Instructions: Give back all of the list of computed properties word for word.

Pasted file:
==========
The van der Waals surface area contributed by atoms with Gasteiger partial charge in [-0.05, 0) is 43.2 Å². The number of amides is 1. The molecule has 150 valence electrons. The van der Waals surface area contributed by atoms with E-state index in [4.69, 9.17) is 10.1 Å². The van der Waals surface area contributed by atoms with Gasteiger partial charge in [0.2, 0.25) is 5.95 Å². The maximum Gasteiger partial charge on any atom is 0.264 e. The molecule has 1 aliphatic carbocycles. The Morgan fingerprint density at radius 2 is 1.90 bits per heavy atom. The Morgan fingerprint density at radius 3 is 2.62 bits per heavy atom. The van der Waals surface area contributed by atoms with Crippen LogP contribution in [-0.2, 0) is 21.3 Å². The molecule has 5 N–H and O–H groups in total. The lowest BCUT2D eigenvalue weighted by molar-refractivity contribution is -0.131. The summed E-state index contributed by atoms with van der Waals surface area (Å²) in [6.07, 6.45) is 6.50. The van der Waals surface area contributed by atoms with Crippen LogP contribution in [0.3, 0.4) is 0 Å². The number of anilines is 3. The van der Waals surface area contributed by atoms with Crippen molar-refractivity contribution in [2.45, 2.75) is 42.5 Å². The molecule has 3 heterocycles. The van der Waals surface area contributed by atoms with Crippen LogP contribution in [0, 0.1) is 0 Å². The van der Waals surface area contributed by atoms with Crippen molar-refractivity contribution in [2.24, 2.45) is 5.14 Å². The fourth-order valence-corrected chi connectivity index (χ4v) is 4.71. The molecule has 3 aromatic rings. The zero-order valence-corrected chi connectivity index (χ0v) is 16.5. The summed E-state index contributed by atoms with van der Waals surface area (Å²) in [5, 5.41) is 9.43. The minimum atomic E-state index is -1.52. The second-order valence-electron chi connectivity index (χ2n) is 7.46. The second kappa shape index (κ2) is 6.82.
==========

The van der Waals surface area contributed by atoms with Gasteiger partial charge in [-0.05, 0) is 43.2 Å². The number of amides is 1. The molecule has 150 valence electrons. The van der Waals surface area contributed by atoms with E-state index in [4.69, 9.17) is 10.1 Å². The van der Waals surface area contributed by atoms with Gasteiger partial charge in [0.2, 0.25) is 5.95 Å². The maximum Gasteiger partial charge on any atom is 0.264 e. The molecule has 1 aliphatic carbocycles. The Morgan fingerprint density at radius 2 is 1.90 bits per heavy atom. The Morgan fingerprint density at radius 3 is 2.62 bits per heavy atom. The van der Waals surface area contributed by atoms with Crippen LogP contribution in [-0.2, 0) is 21.3 Å². The molecule has 5 N–H and O–H groups in total. The lowest BCUT2D eigenvalue weighted by molar-refractivity contribution is -0.131. The summed E-state index contributed by atoms with van der Waals surface area (Å²) in [6.07, 6.45) is 6.50. The van der Waals surface area contributed by atoms with Crippen LogP contribution in [0.3, 0.4) is 0 Å². The number of anilines is 3. The van der Waals surface area contributed by atoms with Crippen molar-refractivity contribution in [2.45, 2.75) is 42.5 Å². The molecule has 3 heterocycles. The van der Waals surface area contributed by atoms with Crippen LogP contribution in [0, 0.1) is 0 Å². The van der Waals surface area contributed by atoms with Crippen molar-refractivity contribution in [2.24, 2.45) is 5.14 Å². The fourth-order valence-corrected chi connectivity index (χ4v) is 4.71. The molecule has 3 aromatic rings. The zero-order valence-corrected chi connectivity index (χ0v) is 16.5. The summed E-state index contributed by atoms with van der Waals surface area (Å²) in [5, 5.41) is 9.43. The minimum atomic E-state index is -1.52. The second-order valence-electron chi connectivity index (χ2n) is 7.46. The second kappa shape index (κ2) is 6.82.